I sometimes use a bivvy bag for wild camping and really enjoy the immersive experience they offer. But a bivvy bag is not always suitable and this is especially true during wet and windy conditions. For this reason, I most often use a one or two-man tent for wild camping in Ireland.

But what else should you consider when choosing a tent?

If you want the best chance of remaining unseen and to avoid the risk of being asked to move, a green or brown tent is the most discreet for obvious reasons.

Pick a tent that performs well in especially wet and windy conditions. I find a low profile works best because they are much less likely to shake like crazy or make noise in general.

I went wild camping on Dunree beach some years ago with a Vango Banshee 200. It’s my favourite tent for wild camping in Ireland and incredibly easy to pitch. However, I made the mistake of assuming this would be really quick and easy to set up for the first time.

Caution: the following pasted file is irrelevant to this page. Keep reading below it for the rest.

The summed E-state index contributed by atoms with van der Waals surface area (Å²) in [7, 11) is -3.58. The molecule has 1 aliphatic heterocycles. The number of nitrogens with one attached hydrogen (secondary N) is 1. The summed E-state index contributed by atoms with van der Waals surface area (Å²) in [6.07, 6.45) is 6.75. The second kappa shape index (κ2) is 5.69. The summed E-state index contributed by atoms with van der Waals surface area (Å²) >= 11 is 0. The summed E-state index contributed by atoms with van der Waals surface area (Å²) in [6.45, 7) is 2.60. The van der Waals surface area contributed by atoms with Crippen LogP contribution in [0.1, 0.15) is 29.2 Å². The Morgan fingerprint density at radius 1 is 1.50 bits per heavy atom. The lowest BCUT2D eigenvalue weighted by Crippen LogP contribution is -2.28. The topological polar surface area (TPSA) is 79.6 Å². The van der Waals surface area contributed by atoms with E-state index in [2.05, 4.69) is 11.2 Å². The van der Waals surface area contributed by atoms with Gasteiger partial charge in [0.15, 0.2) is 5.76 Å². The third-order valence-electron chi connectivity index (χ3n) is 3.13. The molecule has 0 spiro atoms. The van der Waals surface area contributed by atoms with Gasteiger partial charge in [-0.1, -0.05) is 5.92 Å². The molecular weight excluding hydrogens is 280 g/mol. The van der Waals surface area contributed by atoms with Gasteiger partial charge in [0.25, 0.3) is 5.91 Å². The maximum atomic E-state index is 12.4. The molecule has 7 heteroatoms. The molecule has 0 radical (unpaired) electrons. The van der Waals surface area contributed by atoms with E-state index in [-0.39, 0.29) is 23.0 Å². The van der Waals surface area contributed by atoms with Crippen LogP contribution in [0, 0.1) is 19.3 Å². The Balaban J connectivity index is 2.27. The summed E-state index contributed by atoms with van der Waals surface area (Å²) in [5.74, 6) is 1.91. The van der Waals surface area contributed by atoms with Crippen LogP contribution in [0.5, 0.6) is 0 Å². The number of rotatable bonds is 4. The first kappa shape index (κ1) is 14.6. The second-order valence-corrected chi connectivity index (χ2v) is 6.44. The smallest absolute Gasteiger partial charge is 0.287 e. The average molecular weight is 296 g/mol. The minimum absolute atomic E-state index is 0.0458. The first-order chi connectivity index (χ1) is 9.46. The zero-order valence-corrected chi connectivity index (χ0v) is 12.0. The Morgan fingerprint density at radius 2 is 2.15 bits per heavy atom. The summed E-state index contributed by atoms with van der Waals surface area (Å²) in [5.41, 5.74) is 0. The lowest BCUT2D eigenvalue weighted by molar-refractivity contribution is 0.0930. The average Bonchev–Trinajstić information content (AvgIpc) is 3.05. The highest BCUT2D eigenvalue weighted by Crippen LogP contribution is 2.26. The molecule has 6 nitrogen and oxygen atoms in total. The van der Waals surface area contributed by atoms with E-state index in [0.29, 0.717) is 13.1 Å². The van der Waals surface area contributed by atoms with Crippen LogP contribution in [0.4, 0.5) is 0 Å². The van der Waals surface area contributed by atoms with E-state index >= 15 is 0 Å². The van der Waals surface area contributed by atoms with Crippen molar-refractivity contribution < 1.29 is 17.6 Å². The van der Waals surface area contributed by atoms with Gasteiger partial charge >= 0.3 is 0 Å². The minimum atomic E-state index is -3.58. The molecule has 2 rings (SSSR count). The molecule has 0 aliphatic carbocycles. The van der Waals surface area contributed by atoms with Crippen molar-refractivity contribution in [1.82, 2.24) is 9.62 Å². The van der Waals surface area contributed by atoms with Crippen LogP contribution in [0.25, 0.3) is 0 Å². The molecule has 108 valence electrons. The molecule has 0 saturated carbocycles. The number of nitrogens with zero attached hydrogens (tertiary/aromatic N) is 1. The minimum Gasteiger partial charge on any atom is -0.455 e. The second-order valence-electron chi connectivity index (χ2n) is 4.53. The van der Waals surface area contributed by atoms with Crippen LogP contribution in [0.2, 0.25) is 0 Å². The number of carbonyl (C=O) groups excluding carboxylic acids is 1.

It was getting dark and raining hard at the time. Due to these conditions and the onset of frustration, I spent a good hour trying to figure out how to pitch the tent properly and the rest of the night trying to get dry and warm myself up again.

It’s true, the tent is extremely easy to pitch. However, every tent design is different and the Vango Banshee 200 required a different approach than my other tents. Moral of the story? I could have avoided this disaster by pitching the tent in my backyard beforehand.

After a long hike, I do enjoy a hot meal but I’m often too tired to cook. That’s why I always carry the option to have a cold meal in the mornings or evenings. Cooking is one of the most enjoyable things about wild camping but it’s also messy at times and not always ideal in especially bad weather. What’s more, I’ve often found a cold chicken tikka wrap to be just as enjoyable as a hot meal of any kind- especially if someone made the wrap for me!